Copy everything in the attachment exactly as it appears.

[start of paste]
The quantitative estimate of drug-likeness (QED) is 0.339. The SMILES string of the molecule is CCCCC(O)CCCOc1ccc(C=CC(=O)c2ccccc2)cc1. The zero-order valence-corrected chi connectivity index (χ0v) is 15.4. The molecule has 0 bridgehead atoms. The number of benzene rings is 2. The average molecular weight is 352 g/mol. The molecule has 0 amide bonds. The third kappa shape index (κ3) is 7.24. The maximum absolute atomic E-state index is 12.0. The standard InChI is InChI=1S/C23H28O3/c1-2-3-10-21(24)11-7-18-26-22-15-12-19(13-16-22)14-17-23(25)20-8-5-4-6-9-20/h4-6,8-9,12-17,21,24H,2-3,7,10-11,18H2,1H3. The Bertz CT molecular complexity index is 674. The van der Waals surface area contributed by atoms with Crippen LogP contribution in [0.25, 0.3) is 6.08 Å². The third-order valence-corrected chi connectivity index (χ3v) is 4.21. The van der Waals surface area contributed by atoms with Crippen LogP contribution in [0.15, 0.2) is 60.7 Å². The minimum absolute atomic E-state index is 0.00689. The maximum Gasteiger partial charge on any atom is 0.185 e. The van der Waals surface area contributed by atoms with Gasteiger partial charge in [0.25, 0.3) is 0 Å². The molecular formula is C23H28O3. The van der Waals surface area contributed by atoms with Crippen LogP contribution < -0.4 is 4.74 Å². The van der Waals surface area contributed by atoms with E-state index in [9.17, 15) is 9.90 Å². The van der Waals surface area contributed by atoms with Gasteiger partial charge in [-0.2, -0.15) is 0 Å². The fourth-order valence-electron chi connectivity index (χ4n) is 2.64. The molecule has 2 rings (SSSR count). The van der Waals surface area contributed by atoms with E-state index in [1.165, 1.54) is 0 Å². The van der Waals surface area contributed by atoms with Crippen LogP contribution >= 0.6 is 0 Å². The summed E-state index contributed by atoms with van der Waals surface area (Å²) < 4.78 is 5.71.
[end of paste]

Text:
The quantitative estimate of drug-likeness (QED) is 0.339. The SMILES string of the molecule is CCCCC(O)CCCOc1ccc(C=CC(=O)c2ccccc2)cc1. The zero-order valence-corrected chi connectivity index (χ0v) is 15.4. The molecule has 0 bridgehead atoms. The number of benzene rings is 2. The average molecular weight is 352 g/mol. The molecule has 0 amide bonds. The third kappa shape index (κ3) is 7.24. The maximum absolute atomic E-state index is 12.0. The standard InChI is InChI=1S/C23H28O3/c1-2-3-10-21(24)11-7-18-26-22-15-12-19(13-16-22)14-17-23(25)20-8-5-4-6-9-20/h4-6,8-9,12-17,21,24H,2-3,7,10-11,18H2,1H3. The Bertz CT molecular complexity index is 674. The van der Waals surface area contributed by atoms with Crippen LogP contribution in [0.25, 0.3) is 6.08 Å². The third-order valence-corrected chi connectivity index (χ3v) is 4.21. The van der Waals surface area contributed by atoms with Crippen LogP contribution in [0.15, 0.2) is 60.7 Å². The minimum absolute atomic E-state index is 0.00689. The maximum Gasteiger partial charge on any atom is 0.185 e. The van der Waals surface area contributed by atoms with Gasteiger partial charge in [0.25, 0.3) is 0 Å². The molecular formula is C23H28O3. The van der Waals surface area contributed by atoms with Crippen LogP contribution < -0.4 is 4.74 Å². The van der Waals surface area contributed by atoms with E-state index in [9.17, 15) is 9.90 Å². The van der Waals surface area contributed by atoms with Gasteiger partial charge in [-0.2, -0.15) is 0 Å². The fourth-order valence-electron chi connectivity index (χ4n) is 2.64. The molecule has 2 rings (SSSR count). The van der Waals surface area contributed by atoms with E-state index in [1.165, 1.54) is 0 Å². The van der Waals surface area contributed by atoms with Crippen LogP contribution >= 0.6 is 0 Å². The summed E-state index contributed by atoms with van der Waals surface area (Å²) < 4.78 is 5.71.